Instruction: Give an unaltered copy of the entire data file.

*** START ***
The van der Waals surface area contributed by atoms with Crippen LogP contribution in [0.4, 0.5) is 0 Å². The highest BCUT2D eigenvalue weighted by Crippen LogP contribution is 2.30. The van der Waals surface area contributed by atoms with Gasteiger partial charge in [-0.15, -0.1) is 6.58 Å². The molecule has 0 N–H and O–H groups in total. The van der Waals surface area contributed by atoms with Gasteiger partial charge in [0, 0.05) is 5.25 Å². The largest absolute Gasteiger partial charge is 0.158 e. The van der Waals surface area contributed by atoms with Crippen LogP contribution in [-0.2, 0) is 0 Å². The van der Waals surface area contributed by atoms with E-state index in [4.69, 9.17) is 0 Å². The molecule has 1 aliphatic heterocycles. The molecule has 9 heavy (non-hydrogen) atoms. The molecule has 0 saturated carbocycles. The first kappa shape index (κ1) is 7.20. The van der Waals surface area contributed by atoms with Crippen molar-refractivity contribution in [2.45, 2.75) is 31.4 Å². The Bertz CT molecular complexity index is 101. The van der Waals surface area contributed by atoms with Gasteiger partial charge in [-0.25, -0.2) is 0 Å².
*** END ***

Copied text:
The van der Waals surface area contributed by atoms with Crippen LogP contribution in [0.4, 0.5) is 0 Å². The highest BCUT2D eigenvalue weighted by Crippen LogP contribution is 2.30. The van der Waals surface area contributed by atoms with Gasteiger partial charge in [-0.15, -0.1) is 6.58 Å². The molecule has 0 N–H and O–H groups in total. The van der Waals surface area contributed by atoms with Gasteiger partial charge in [0, 0.05) is 5.25 Å². The largest absolute Gasteiger partial charge is 0.158 e. The van der Waals surface area contributed by atoms with Crippen LogP contribution in [-0.2, 0) is 0 Å². The van der Waals surface area contributed by atoms with E-state index in [4.69, 9.17) is 0 Å². The molecule has 1 aliphatic heterocycles. The molecule has 9 heavy (non-hydrogen) atoms. The molecule has 0 saturated carbocycles. The first kappa shape index (κ1) is 7.20. The van der Waals surface area contributed by atoms with Crippen molar-refractivity contribution in [2.45, 2.75) is 31.4 Å². The Bertz CT molecular complexity index is 101. The van der Waals surface area contributed by atoms with Gasteiger partial charge in [-0.25, -0.2) is 0 Å².